Saturday, March 8, 2014

The Coolest Museum. Ever.

There are times when friends, colleagues or perhaps chatty strangers compliment me on my photos. I love that. I've always wanted to take a photography class, but that- along with those French and sushi-making classes- tend to get pushed aside to some vague undefined future date. In the meantime, those pictures aren't going to take themselves, so I have to make do. In order to get maximum results with minimum training, there are a couple of tricks that I employ.

First of all, I carry a camera, a Canon Powershot SX20is. This should seem fairly obvious but we now live in an era where Apple, Samsung et al have convinced people that phones= cameras. They don't. A phone will do when you absolutely positively have to get a photo of your Spaghetti Bolognese because, man oh man, that Olive Garden is off the chain but if you are in the middle of the Serengeti, trying to capture the majesty of a pride of lions with your iPhone5s, I am going to mock you two ways. Loudly and often.

Secondly, and this may be even more obvious, I go to really cool places. I can't really take credit for this one. My job and very flexible schedule allow to me to do this.  But when I do get one of these opportunities, I photograph the shit out of it.  I go at it as if I were being paid by the pixel.  Case in point, the Neon Museum in Las Vegas.
I had been wanting to visit the Neon Museum since before there was such a thing as the Neon Museum.  Previously, there was a place called the Neon Boneyard, where the old neon signs from Vegas' yesteryears went to- maybe not die- but take an extended nap.  To visit, you had to call up weeks in advance and set up an appt., which is perfectly reasonable if you know ahead of time that you are going to be in Las Vegas.  But this is not my beautiful life.  I usually know my whereabouts days, sometimes hours, in advance, so my chances of walking amongst the Strip's coolest souvenirs, were supermodel slim.

In October 2012, this all changed.  The Neon Museum was now opened to the public.


For their visitor's center, they moved the La Concha hotel's entire concrete facade, thus both
acquiring the perfect retro entryway and saving an iconic design by one of the nation's first African American architects, Paul Williams.


Due to the nature of the exhibition (picture what a hoarder's back yard would look like if said hoarder had access to all the old neon signs in town), visitors still have to pre-book online for an hour long guided tour- solo wandering is not allowed- but going by my experience, the pre-booking can be done as late as the day before.


Normally, I would scoff at the mandatory group tour.  I would still join but there would be scoffing, but this particular tour did so much more than just prevent visitors from getting impaled on rusty neon tubes. Our guide, Mitch Cohen, was an impassioned signologist (No spellcheck, you're wrong! That is a word.  Now.)

That's Mitch with the hat and the rapt audience.
Through his stories, he brought back my very favorite Vegas, the old Vegas.  Mind you, I never actually got to see that Vegas for myself, but I am nostalgic for it, just the same. I was a huge fan of the late 70's series tv series, Vega$.  Despite having been to New Vegas over a dozen times, in my mind's eye, Dan Tanna is still cruising the strip in a red Thunderbird, after meeting with Tony Curtis at the Desert Inn.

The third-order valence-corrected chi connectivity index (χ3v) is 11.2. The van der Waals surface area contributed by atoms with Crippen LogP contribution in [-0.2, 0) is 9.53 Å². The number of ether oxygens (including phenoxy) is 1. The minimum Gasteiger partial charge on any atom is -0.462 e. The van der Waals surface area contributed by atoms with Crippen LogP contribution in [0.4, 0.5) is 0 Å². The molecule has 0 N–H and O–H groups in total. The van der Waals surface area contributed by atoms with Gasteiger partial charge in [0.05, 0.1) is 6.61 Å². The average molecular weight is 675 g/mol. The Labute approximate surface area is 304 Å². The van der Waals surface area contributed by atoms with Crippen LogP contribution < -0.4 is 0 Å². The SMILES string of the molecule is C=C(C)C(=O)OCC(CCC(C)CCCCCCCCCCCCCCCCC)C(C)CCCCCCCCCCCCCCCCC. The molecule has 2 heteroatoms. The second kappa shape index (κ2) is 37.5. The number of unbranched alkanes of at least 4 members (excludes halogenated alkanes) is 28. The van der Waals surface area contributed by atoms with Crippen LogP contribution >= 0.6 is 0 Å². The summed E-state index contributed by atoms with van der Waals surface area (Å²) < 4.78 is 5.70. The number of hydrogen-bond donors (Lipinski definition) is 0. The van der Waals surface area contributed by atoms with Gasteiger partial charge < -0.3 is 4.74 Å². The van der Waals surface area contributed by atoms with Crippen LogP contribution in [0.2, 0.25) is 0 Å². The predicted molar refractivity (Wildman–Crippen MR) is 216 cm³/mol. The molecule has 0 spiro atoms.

The Golden Nugget's Golden Nugget


These signs we were walking past all featured prominently in those memories and where those admittedly vicarious memories failed, Mitch stepped in, filling us in on the history of Vegas' colorful (and of course neon-lit) past....



and present.  The El Cortez is one of the very few old-school casinos that is still around and according to Mitch, does the best job of capturing the feel of how it was back then.  Guess where I bee-lined it to for a cocktail after the tour was over?



Through the signs (and Mitch), we learned about the Moulin Rouge, the first casino to allow blacks as patrons.  Opened in May, 1955, it quickly became a hub for all the black entertainers who were allowed to perform in other casinos but not gamble or stay there.  We're talking Duke Ellington, Count Basie, Sammy Davis, Jr, Lena Horne, et al, who would show up  after their shows and throw impromptu jam sessions.  It was the hottest ticket in town.  So hot in fact, that in November 1995- just 6 months after it opened and 5 months after being featured on the cover of Life magazine- it was forced to shut down.  Turns out the mobsters that controlled Vegas didn't like this new way of doing things and made it a point to shut down the party.

Moulin Rouge's "R"
And part of its' 'ouge

History aside, from what I could tell, the museum is set up according to a couple of criteria.  One is to divide the signs by their original purpose, so in one section, you have hotel signs, in another restaurant signs and in yet another, a miscellaneous mishmash.  The other criteria seems to be: what would make the coolest photo.  Although the entry rules clearly prohibit professional photography, they have set everything up in a way in which taking a bad photo is nearly impossible.

This factors in perfectly with my 2nd rule for good photos by a person who relies heavily on auto-focus.  Cases in point:




This sign was featured in the Griswald's family Vegas vacation.






















This is the oldest sign from the collection.


















Now if only speaking French and making sushi were so easy....

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